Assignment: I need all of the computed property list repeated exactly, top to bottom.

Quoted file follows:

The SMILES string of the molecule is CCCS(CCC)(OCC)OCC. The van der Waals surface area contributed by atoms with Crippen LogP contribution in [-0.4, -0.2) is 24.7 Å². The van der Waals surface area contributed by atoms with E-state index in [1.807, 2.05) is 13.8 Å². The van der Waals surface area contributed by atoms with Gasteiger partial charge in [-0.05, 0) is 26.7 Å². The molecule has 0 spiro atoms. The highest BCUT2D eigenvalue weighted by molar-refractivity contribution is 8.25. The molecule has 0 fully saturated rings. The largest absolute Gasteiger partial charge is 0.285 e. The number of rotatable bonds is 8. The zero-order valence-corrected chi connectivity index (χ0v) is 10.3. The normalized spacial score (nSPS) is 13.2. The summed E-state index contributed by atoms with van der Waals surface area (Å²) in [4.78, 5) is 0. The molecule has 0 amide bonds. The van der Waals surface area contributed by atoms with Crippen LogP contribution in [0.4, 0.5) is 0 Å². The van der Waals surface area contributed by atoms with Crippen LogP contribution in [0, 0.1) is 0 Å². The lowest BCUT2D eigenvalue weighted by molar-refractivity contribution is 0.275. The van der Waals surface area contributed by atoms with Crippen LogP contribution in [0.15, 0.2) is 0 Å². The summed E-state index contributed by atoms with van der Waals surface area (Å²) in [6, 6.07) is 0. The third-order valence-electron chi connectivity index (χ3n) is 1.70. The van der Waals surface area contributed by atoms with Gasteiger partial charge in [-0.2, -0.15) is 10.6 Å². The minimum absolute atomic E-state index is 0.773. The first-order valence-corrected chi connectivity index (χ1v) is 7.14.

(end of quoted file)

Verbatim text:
The SMILES string of the molecule is CCCS(CCC)(OCC)OCC. The van der Waals surface area contributed by atoms with Crippen LogP contribution in [-0.4, -0.2) is 24.7 Å². The van der Waals surface area contributed by atoms with E-state index in [1.807, 2.05) is 13.8 Å². The van der Waals surface area contributed by atoms with Gasteiger partial charge in [-0.05, 0) is 26.7 Å². The molecule has 0 spiro atoms. The highest BCUT2D eigenvalue weighted by molar-refractivity contribution is 8.25. The molecule has 0 fully saturated rings. The largest absolute Gasteiger partial charge is 0.285 e. The number of rotatable bonds is 8. The zero-order valence-corrected chi connectivity index (χ0v) is 10.3. The normalized spacial score (nSPS) is 13.2. The summed E-state index contributed by atoms with van der Waals surface area (Å²) in [4.78, 5) is 0. The molecule has 0 amide bonds. The van der Waals surface area contributed by atoms with Crippen LogP contribution in [0.4, 0.5) is 0 Å². The van der Waals surface area contributed by atoms with Crippen LogP contribution in [0, 0.1) is 0 Å². The lowest BCUT2D eigenvalue weighted by molar-refractivity contribution is 0.275. The van der Waals surface area contributed by atoms with Crippen LogP contribution in [0.15, 0.2) is 0 Å². The summed E-state index contributed by atoms with van der Waals surface area (Å²) in [6, 6.07) is 0. The third-order valence-electron chi connectivity index (χ3n) is 1.70. The van der Waals surface area contributed by atoms with Gasteiger partial charge in [-0.2, -0.15) is 10.6 Å². The minimum absolute atomic E-state index is 0.773. The first-order valence-corrected chi connectivity index (χ1v) is 7.14.